Yuri on Ice

I really did want to shoehorn Yuri on Ice into my review of Barracuda, but I just couldn’t work out how to do it. There is a connection, in how they portray the intensity of the moment of competition, Barracuda the TV program with its slow-motion close-ups of bodies in the water, Barracuda the book with its descriptions of the interaction between swimmer and water, and Yuri on Ice with its internal monologues of the skaters’ hopes and fears.

But otherwise, there is nothing in common (I can’t, with any seriousness, suggest that their respective portrayals of homosexuality have anything significant in common).

Yuri on Ice is pure escapism, sweet, silly, gentle, harmless fun. I spent the break over Christmas and the New Year binge watching it, and, given what 2016 has been like, and what 2017 is turning out to be, I can’t be blamed for wanting a bit of harmless escapism. Without wishing to belittle the hard work and dedication of any professional athlete, how nice it would be to live in a world where the worse thing that can happen to you is messing up the landing on a jump! (By which I mean, it’s not brokering peace in the Middle East, is it?)

I’m not a fan of J pop, so I wasn’t impressed with any of the original songs used for the skaters, but I do love the show-tune-esque opening number, and I think the classical piece ‘Yuri on Ice’ is rather beautiful.

Barracuda (TV series and book)

SPOILER ALERT!

For my previous review, I started with the original short story, and then watched the adaptation; with Barracuda, I first watched the adaptation, then decided to read the book it was based on.

Barracuda is available as a box set on the BBC iPlayer, and it seems odd to me that a program with such high production values has been ghettoised to an online audience only, under the banner of the BBC’s ‘youth’ channel. The book is certainly not ‘young adult’, and I can’t work out how much the series would actually appeal to that demographic.

I’ve seen the film Head On, and read Christos Tsiolkas’ short story collection Merciless Gods, I kept waiting for something terrible to happen in the TV series, and it does, but not the level of violence I was expecting.

As with the adaptation of ‘Story of Your Life’, it is interesting to see what is included, what is left out, what is simplified, what is added, what is changed, and how much or how little these alterations change the spirit of the story.

The TV series only covers Danny’s teenaged years and a few years after he leaves school, the book covers a lot longer; elements of the book are changed to simplify and compress; the disabled cousin becomes the disabled patient, the Glaswegian boyfriend Danny leaves Australia to follow becomes a physiotherapist he works with as part of his community service, Danny’s relationship with Luke is not fleshed out. The most obvious change is probably downgrading the prison sentence to community service (but try filming that for a general audience!).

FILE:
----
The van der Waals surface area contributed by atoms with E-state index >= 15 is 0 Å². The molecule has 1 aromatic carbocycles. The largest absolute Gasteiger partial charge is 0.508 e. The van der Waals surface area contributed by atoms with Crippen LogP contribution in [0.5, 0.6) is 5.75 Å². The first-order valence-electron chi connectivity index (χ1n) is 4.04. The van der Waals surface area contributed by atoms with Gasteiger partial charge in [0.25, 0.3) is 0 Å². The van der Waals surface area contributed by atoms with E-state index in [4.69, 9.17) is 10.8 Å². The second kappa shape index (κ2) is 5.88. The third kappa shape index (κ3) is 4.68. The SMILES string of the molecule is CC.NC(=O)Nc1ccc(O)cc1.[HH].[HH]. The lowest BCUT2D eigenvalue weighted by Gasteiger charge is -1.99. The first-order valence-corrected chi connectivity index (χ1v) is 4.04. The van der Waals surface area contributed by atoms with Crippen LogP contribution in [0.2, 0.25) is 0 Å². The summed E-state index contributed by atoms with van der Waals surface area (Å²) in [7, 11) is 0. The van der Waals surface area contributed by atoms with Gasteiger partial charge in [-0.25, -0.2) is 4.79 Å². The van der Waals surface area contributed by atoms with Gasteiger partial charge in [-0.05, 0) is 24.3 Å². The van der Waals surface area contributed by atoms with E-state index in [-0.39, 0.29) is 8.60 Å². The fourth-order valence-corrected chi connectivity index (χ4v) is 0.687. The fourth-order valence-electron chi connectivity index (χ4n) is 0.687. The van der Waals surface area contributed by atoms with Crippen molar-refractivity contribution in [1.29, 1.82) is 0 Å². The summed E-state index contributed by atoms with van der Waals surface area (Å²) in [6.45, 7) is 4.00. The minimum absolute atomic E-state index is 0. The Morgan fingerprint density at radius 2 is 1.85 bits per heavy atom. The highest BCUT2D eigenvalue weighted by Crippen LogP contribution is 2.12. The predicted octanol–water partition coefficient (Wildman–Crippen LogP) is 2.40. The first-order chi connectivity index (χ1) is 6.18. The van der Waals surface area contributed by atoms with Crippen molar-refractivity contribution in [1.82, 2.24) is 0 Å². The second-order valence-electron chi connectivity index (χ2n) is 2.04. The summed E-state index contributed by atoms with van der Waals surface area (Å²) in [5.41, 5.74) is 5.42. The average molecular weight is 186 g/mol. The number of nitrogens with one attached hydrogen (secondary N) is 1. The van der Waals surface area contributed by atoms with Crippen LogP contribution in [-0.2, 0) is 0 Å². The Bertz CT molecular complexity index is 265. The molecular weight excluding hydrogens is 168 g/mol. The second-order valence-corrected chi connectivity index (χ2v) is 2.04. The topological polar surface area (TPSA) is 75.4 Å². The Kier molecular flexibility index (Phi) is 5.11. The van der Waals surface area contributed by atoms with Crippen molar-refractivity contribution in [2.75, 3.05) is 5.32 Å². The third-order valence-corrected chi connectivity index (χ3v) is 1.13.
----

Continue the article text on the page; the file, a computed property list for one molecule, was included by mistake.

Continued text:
The two most significant changes, to me, are in the portrayal of Danny’s relationship with his family, and in the portrayal of Danny’s sexuality. Danny’s family life is sanitised and idealised in the series, he loves his parents and siblings, and only argues with his father once, in the book he despises his father the whole time (except for one short section that goes back to his very early childhood), and his mother a lot of the time. In the series his parents are unequivocally supportive, in the book, only his mother is.

The class analysis is played down a lot in the TV series as well, the scene at Martin’s grandmother’s birthday meal is still there, but it is much much uglier in the book.

In the book, Danny’s homosexuality is almost incidental, there are no big ‘coming out’ scenes, it’s just a given fact of his adult life. Danny’s desire for Martin is a major plot thread of the series, but in the book, he doesn’t make a pass at him (or have sex with his sister), and his attraction is only acknowledged with hindsight – and then only subtly, Danny can remember exactly what Martin’s face looks like.

There is no explicit homophobia in the book; ‘f*ggot’ is thrown around as an insult as much as ‘w*g’, but there is never any sense of Danny hiding his sexuality from other people, instead his sexuality is sublimated entirely into his swimming, to the point where he avoids masturbation as a waste of energy. He only ‘comes out’ to himself when he starts having sex with another man in prison (given that, the complete lack of mention of HIV, or any other STIs in the book seems odd).

The changes make the TV series as much a story about (homo)sexuality as about sport, but in the book it is the sport, the macho competitiveness, and Danny’s shame at his failure, that is the main theme.

This is interesting, as the author of a certain garbage book (a garbage book that I hope very soon to have forgotten that I read at all), has claimed that men are incapable of expressing emotions such as fear, vulnerability and shame.

Barracuda the book is saturated with shame and fear and self-loathing; shame is the main emotion Danny feels after his swimming career is over, it is the driving force of the rest of his life (during one scene, in a restaurant, he is so afraid to leave his table and risk running into an old classmate that he pisses himself). It is being called a looser that causes him to smash a glass into Martin’s face, not thwarted desire. Toxic masculinity, the ideology of winners and losers, is examined in the TV series, but it is much more explicit in the book.